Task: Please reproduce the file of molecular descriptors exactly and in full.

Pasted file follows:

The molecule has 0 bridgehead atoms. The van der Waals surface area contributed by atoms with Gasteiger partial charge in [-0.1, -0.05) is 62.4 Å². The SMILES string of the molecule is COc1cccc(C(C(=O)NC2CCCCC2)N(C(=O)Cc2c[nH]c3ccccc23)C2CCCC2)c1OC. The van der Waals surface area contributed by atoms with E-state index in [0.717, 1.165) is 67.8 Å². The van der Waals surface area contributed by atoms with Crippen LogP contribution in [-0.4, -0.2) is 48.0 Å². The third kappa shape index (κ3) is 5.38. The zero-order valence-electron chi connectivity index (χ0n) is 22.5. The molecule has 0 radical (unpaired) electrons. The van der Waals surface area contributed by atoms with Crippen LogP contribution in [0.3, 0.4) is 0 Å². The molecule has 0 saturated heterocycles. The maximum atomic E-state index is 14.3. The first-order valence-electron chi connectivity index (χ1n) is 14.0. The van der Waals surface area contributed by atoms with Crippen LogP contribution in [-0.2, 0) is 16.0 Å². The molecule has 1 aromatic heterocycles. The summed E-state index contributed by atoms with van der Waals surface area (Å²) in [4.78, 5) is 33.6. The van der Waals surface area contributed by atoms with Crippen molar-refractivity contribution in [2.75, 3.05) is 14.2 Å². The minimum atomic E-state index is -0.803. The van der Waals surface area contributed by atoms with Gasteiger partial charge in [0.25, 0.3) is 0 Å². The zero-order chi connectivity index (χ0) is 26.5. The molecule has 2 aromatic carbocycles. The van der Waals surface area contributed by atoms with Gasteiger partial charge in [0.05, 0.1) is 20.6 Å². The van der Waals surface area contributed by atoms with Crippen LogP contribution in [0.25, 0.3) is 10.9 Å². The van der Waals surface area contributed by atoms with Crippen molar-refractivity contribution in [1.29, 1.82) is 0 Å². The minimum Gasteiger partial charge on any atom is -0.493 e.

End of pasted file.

The molecule has 0 bridgehead atoms. The van der Waals surface area contributed by atoms with Gasteiger partial charge in [-0.1, -0.05) is 62.4 Å². The SMILES string of the molecule is COc1cccc(C(C(=O)NC2CCCCC2)N(C(=O)Cc2c[nH]c3ccccc23)C2CCCC2)c1OC. The van der Waals surface area contributed by atoms with E-state index in [0.717, 1.165) is 67.8 Å². The van der Waals surface area contributed by atoms with Crippen LogP contribution in [-0.4, -0.2) is 48.0 Å². The third kappa shape index (κ3) is 5.38. The zero-order valence-electron chi connectivity index (χ0n) is 22.5. The molecule has 0 radical (unpaired) electrons. The van der Waals surface area contributed by atoms with Crippen LogP contribution in [0.3, 0.4) is 0 Å². The molecule has 0 saturated heterocycles. The maximum atomic E-state index is 14.3. The first-order valence-electron chi connectivity index (χ1n) is 14.0. The van der Waals surface area contributed by atoms with Crippen LogP contribution in [-0.2, 0) is 16.0 Å². The molecule has 1 aromatic heterocycles. The summed E-state index contributed by atoms with van der Waals surface area (Å²) in [4.78, 5) is 33.6. The van der Waals surface area contributed by atoms with Crippen molar-refractivity contribution in [2.75, 3.05) is 14.2 Å². The minimum atomic E-state index is -0.803. The van der Waals surface area contributed by atoms with Gasteiger partial charge in [0.25, 0.3) is 0 Å². The zero-order chi connectivity index (χ0) is 26.5. The molecule has 2 aromatic carbocycles. The van der Waals surface area contributed by atoms with Gasteiger partial charge in [0.05, 0.1) is 20.6 Å². The van der Waals surface area contributed by atoms with Crippen LogP contribution in [0.25, 0.3) is 10.9 Å². The van der Waals surface area contributed by atoms with Crippen molar-refractivity contribution in [1.29, 1.82) is 0 Å². The minimum Gasteiger partial charge on any atom is -0.493 e.